The potential split would become the latest indicator of the growing tension within the 20-year-old alliance. According to the Financial Times newspaper, Nissan is planning to end the cooperation in the manufacturing and engineering sectors, as well as bring changes to the company's board.
Renault President Jean-Dominique Senard, however, hopes to maintain the partnership with the automakers. Nissan’s new vice president, Makoto Uchida, is allegedly still closely working with Senard on launching new projects.
The Financial Times added that if the alliance were to terminate their relations, the car manufacturers will have to look for new partners to survive the competitive market.
Ghosn's detention is related to accusations that he significantly underreported his income during his time as a chairman of the Renault-Nissan-Mitsubishi Alliance. Ghosn claimed that he was paid 7.8 billion yen ($71 million) in salary from 2010-2018, but prosecutors allege that he was in fact paid 17 billion yen. He will stand trial in Japan next year.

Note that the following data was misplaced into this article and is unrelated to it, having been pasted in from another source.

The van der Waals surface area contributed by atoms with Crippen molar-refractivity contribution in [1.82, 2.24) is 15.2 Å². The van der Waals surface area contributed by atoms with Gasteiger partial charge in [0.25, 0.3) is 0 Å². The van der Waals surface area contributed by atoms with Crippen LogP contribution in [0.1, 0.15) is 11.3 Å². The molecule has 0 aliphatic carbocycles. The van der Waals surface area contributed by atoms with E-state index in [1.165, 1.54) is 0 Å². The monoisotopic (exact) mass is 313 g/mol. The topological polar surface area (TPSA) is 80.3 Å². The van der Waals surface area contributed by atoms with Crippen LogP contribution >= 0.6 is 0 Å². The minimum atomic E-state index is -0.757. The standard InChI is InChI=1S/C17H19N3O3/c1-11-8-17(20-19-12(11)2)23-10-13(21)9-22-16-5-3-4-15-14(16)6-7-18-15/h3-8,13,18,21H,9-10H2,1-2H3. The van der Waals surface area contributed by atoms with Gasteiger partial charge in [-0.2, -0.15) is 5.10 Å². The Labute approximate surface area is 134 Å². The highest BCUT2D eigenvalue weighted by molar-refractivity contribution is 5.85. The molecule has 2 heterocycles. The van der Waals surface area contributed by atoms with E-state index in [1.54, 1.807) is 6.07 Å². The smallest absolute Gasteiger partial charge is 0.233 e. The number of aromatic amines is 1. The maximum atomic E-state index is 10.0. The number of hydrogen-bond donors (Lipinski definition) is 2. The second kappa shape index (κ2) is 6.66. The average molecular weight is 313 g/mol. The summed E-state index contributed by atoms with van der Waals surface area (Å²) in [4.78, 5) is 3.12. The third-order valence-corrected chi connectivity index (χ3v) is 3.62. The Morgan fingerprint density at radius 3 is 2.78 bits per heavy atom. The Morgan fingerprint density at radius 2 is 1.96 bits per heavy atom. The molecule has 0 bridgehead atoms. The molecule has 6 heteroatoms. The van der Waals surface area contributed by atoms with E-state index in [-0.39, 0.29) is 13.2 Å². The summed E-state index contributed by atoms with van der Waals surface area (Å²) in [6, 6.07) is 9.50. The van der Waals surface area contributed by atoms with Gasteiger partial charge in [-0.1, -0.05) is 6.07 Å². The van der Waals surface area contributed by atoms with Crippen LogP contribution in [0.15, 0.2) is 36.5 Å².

The Renault-Nissan Alliance was first created in 1999, after the French carmaker purchased shares in Nissan. The alliance rebranded itself as the Renault-Nissan-Mitsubishi Alliance in September 2017, following Nissan’s acquisition of a controlling stake in Mitsubishi in 2016.